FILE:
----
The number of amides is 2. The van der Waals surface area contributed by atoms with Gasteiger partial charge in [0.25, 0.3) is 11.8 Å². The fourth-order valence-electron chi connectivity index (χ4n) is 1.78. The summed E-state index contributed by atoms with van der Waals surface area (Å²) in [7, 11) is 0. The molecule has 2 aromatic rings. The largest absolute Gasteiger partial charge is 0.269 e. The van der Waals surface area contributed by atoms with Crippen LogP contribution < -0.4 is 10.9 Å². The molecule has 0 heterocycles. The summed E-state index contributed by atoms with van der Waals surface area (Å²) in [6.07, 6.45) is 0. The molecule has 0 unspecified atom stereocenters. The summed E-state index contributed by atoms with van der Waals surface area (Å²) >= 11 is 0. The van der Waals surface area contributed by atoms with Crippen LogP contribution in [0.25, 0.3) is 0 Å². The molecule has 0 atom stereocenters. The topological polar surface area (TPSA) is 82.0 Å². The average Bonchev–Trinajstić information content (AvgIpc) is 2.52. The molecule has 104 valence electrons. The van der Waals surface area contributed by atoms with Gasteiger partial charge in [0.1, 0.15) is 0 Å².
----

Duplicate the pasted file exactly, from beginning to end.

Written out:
The number of amides is 2. The van der Waals surface area contributed by atoms with Gasteiger partial charge in [0.25, 0.3) is 11.8 Å². The fourth-order valence-electron chi connectivity index (χ4n) is 1.78. The summed E-state index contributed by atoms with van der Waals surface area (Å²) in [7, 11) is 0. The molecule has 2 aromatic rings. The largest absolute Gasteiger partial charge is 0.269 e. The van der Waals surface area contributed by atoms with Crippen LogP contribution < -0.4 is 10.9 Å². The molecule has 0 heterocycles. The summed E-state index contributed by atoms with van der Waals surface area (Å²) in [6.07, 6.45) is 0. The molecule has 0 unspecified atom stereocenters. The summed E-state index contributed by atoms with van der Waals surface area (Å²) >= 11 is 0. The van der Waals surface area contributed by atoms with Crippen LogP contribution in [0.25, 0.3) is 0 Å². The molecule has 0 atom stereocenters. The topological polar surface area (TPSA) is 82.0 Å². The average Bonchev–Trinajstić information content (AvgIpc) is 2.52. The molecule has 104 valence electrons. The van der Waals surface area contributed by atoms with Gasteiger partial charge in [0.1, 0.15) is 0 Å².